Even a blind pig finds an acorn eventually and even a marginal load occasionally produces a good group, probably because the shooter and all the other variables happen to align. A single serendipitous event doesn't prove the pig can see or that a load is a good load.
As you know, lots of things can mess up a group:
a) neck sizing variations might not result in a repeatable neck pressure and cause a velocity difference
b) powder drops might not be exact so velocity can be different round to round.
Velocity will vary anyway as part of the normal process and the point of impact will change. But if the variation is cause by the loading process, then the process is not testing the same load in every cartridge, even though that was the intent.
c) seating depth might not be the same from cartridge to cartridge and might cause some change in the point of impact.
d) the shooter might not get behind the rifle the same way for every shot and actually not be aiming at the exact same aim point.
e) the barrel might get hot during the process of shooting the group and cause a change in the point of impact for one or more rounds.
f) the shooter can jerk the trigger or manhandle the stock, changing the point of impact for one or more rounds.
g) wind gusts can cause drift and open up a group
AND there are lots of other possible causes of variation in the process of shooting groups.
In any statistical process control effort, the first thing that is done is to identify any measurements that have known causes for variation and eliminate them from the analysis. They represent causes of variation that are not elemental to the process and don't represent what can be controlled.
If you know you messed up one of the shots in a group, or something went awry, it is best call it and don't count the group.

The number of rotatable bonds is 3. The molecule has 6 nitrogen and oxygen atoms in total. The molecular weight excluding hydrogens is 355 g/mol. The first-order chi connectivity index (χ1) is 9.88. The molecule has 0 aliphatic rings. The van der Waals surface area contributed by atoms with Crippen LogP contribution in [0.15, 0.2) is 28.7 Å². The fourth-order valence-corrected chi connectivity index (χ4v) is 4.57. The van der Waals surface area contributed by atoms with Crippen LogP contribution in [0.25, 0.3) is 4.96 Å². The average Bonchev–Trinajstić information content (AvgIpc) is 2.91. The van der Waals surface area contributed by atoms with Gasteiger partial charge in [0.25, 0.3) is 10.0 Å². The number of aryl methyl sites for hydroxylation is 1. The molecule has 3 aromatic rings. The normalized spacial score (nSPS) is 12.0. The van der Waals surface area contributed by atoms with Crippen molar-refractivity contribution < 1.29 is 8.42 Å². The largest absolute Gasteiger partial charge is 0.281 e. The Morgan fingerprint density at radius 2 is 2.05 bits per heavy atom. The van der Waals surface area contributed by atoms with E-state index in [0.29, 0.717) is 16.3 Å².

Including a group that has a known error only messes up your ability to make any conclusion about the load.
I measure at least 4 groups when I am investigating loads and take an average.
The ones that look very promising, I duplicate and shoot at least 10 groups.
There is always some range of group sizes. The loads that groups sizes that are similar are very promising. Those are the ones that I will examine in more detail. The others I record but don't necessarily do much with them.
When I shoot more groups, I look at the median and standard deviation of the groups for each load.
The loads with the best averages and medians and with low standard deviations will produce the best groups over the long term.
For the really good loads, I gather data on at least 20 groups so there is statistical significance. I then calculate the range that 90% of the groups will fall into so I know what the load will proably produce based upon those two measurements. My 10 best loads fpr a rifle may have upwards of 30 groups and if those loads retain a small standard deviation over a large sample, I can be confident that those loads will produce similar results time and again.
Some people seem to believe that a very small, single group indicates a great load.
All one group indicates is that everything went just right for that instance, or more likely, enough compensating things went wrong in just the right combination that the bullets happened to hit in the same spot.
If the next set of groups doesn't come close to matching that great group, then either the shooter can't repeat the techhnique, there is some anomaly like the wind that is causing deviations, or the load is not repeatable.